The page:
One Year of Modi

Deep cuts in schemes that help the poor

Surajit Mazumdar

In the year that has passed since the Modi government came to power the Indian economy has not witnessed the great turnaround that it had promised to deliver. But in this one year, the Modi government’s true intentions about who should benefit from what kind of policies have become crystal clear. Unsurprisingly, Modi has chosen corporates over the common people. That such a choice would have to be made was inevitable given that economic recovery meant one thing for those who financed the BJP’s high velocity campaign and something else for those whose votes were wooed. Satisfying the former’s insatiable greed for profits rather than addressing the real needs of the people –this is the pre-disposition of the Government. And, it is most starkly reflected in the attitude of Modi Sarkar towards what is referred to as the social sector.

Savage cuts have been made on government spending on the social sector – education, health, social security, employment guarantee etc. One set of cuts has already been administered in 2014-15 and a second round is taking place in the current financial year.

The Modi Government after coming to power made only marginal changes to the Interim Budget presented by P. Chidambaram just before the 2014 general elections. What it also did was to then follow the practice of cutting expenditures below budgeted levels if revenues fell short of estimates in order to achieve fiscal deficit targets. Thus in 2014-15, according to the revised estimates the total actual expenditures of the Central Government were 7 per cent below the Budget Estimates. The Provisional actual figures released recently show an even bigger cut – over 9 per cent. The major burden of this cut fell on plan expenditures which were slashed by 18.62 per cent as per the revised estimates and 24.24 per cent if we consider the provisional actual figure. As a result already low allocations under various heads like Agriculture, Rural Development and Social Services (Education, health etc.) suffered additional deep cuts. Schemes under the Scheduled Castes Sub Plan, the Tribal Sub Plan and for the Welfare of Children experienced cuts of 33.45, 36.59 and 13.8 per cent respectively according to the revised estimates. Schemes for the development of women also suffered a similar fate.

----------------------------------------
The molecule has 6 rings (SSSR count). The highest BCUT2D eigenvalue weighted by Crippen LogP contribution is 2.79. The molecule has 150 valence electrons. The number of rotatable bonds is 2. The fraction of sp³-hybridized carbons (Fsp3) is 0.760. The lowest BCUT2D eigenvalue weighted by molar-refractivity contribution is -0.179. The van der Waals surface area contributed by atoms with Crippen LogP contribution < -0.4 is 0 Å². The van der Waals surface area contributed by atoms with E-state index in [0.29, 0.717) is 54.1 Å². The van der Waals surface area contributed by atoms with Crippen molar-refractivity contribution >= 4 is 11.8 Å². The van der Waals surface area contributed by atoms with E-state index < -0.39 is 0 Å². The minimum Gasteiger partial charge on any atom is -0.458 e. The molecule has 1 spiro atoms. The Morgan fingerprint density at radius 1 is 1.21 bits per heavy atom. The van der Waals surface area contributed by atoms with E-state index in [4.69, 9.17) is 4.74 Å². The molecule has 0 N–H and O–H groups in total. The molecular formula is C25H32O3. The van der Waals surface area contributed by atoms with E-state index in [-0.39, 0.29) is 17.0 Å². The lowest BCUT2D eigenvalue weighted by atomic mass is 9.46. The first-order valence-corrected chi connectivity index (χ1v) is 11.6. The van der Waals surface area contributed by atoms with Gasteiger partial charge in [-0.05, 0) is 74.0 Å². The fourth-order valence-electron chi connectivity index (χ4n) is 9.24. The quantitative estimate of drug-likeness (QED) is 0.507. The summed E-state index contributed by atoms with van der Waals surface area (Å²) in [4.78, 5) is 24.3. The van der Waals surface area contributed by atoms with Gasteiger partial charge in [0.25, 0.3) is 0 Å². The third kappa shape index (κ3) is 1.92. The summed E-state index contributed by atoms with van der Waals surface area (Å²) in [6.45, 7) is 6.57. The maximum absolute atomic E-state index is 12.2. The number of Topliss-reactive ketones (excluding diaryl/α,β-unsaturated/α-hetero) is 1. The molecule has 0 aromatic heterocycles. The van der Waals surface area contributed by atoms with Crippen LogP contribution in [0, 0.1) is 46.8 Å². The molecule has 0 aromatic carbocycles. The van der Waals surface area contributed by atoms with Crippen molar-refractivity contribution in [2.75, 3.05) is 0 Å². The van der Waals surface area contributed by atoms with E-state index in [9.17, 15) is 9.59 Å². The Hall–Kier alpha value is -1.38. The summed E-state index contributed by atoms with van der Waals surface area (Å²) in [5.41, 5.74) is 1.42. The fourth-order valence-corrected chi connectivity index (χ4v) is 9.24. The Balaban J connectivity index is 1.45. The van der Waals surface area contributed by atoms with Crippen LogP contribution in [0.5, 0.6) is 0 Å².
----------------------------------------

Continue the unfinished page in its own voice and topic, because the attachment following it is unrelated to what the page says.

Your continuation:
That the 2014-15 story is set to be carried further in 2015-16 has been somewhat obscured by implementation of the recommendations of the 14th Finance Commission. The Government has been claiming that lower allocations in 2015-16 under various heads is on account of the fact that greater resources are being transferred to the states which means they will also bear a greater responsibility for the expenditures.  Accordingly all schemes have been divided into three groups – those which will be delinked from central support, those which will continue to be fully supported by the Central Government and those that will be run with a changed sharing pattern between Central and State Governments. However, the real truth is revealed if one looks at the budgeted assistance to states for schemes which will remain as 100% Central Government funded. Such assistance in 2015-16 is budgeted to be Rs.118512.21 crores which is less than the Budgeted figure for 2014-15 (Rest. 118537.70 crores) and in real terms represents a significant squeeze.  Important fully centrally funded schemes like the Mid-Day Meal scheme, the Pradhan Mantri Gram Sadak Yojna, the  MGNREGS and the Social Security for Unorganized Workers Scheme have been hit. Major subsidies are also slated to be reduced by about 10 per cent and the following statement from an annexure to the Budget reveals clearly the mind of the Government: